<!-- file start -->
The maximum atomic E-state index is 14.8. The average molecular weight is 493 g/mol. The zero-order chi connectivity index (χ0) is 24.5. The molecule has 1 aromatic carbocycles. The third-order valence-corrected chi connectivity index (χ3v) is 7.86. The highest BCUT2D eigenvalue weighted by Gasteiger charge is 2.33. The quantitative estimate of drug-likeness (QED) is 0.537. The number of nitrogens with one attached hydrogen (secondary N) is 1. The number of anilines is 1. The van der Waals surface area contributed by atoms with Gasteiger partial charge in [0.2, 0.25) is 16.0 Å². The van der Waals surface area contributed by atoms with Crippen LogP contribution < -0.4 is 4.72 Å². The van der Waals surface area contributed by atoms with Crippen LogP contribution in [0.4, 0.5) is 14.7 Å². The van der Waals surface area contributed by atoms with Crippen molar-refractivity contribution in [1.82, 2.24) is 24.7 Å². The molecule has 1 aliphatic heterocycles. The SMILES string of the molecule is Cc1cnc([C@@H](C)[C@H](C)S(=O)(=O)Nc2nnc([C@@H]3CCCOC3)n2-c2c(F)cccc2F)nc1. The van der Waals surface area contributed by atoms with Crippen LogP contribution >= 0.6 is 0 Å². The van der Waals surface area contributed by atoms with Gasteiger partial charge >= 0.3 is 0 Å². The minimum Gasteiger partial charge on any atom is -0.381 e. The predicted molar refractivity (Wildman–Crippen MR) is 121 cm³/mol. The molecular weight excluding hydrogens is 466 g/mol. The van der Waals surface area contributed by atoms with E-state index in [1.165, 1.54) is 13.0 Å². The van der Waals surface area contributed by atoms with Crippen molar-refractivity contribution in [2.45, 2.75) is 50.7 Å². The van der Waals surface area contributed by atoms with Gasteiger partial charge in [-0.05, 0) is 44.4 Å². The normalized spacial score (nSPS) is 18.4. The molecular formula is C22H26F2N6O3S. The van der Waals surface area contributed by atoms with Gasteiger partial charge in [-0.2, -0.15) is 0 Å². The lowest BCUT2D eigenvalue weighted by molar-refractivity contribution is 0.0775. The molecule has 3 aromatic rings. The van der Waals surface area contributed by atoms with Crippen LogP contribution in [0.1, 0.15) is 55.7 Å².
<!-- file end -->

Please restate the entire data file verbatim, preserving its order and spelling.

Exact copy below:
The maximum atomic E-state index is 14.8. The average molecular weight is 493 g/mol. The zero-order chi connectivity index (χ0) is 24.5. The molecule has 1 aromatic carbocycles. The third-order valence-corrected chi connectivity index (χ3v) is 7.86. The highest BCUT2D eigenvalue weighted by Gasteiger charge is 2.33. The quantitative estimate of drug-likeness (QED) is 0.537. The number of nitrogens with one attached hydrogen (secondary N) is 1. The number of anilines is 1. The van der Waals surface area contributed by atoms with Gasteiger partial charge in [0.2, 0.25) is 16.0 Å². The van der Waals surface area contributed by atoms with Crippen LogP contribution < -0.4 is 4.72 Å². The van der Waals surface area contributed by atoms with Crippen LogP contribution in [0.4, 0.5) is 14.7 Å². The van der Waals surface area contributed by atoms with Crippen molar-refractivity contribution in [1.82, 2.24) is 24.7 Å². The molecule has 1 aliphatic heterocycles. The SMILES string of the molecule is Cc1cnc([C@@H](C)[C@H](C)S(=O)(=O)Nc2nnc([C@@H]3CCCOC3)n2-c2c(F)cccc2F)nc1. The van der Waals surface area contributed by atoms with Crippen LogP contribution >= 0.6 is 0 Å². The van der Waals surface area contributed by atoms with Gasteiger partial charge >= 0.3 is 0 Å². The minimum Gasteiger partial charge on any atom is -0.381 e. The predicted molar refractivity (Wildman–Crippen MR) is 121 cm³/mol. The molecular weight excluding hydrogens is 466 g/mol. The van der Waals surface area contributed by atoms with E-state index in [1.165, 1.54) is 13.0 Å². The van der Waals surface area contributed by atoms with Crippen molar-refractivity contribution in [2.45, 2.75) is 50.7 Å². The van der Waals surface area contributed by atoms with Gasteiger partial charge in [-0.05, 0) is 44.4 Å². The normalized spacial score (nSPS) is 18.4. The molecular formula is C22H26F2N6O3S. The van der Waals surface area contributed by atoms with Gasteiger partial charge in [-0.2, -0.15) is 0 Å². The lowest BCUT2D eigenvalue weighted by molar-refractivity contribution is 0.0775. The molecule has 3 aromatic rings. The van der Waals surface area contributed by atoms with Crippen LogP contribution in [0.1, 0.15) is 55.7 Å².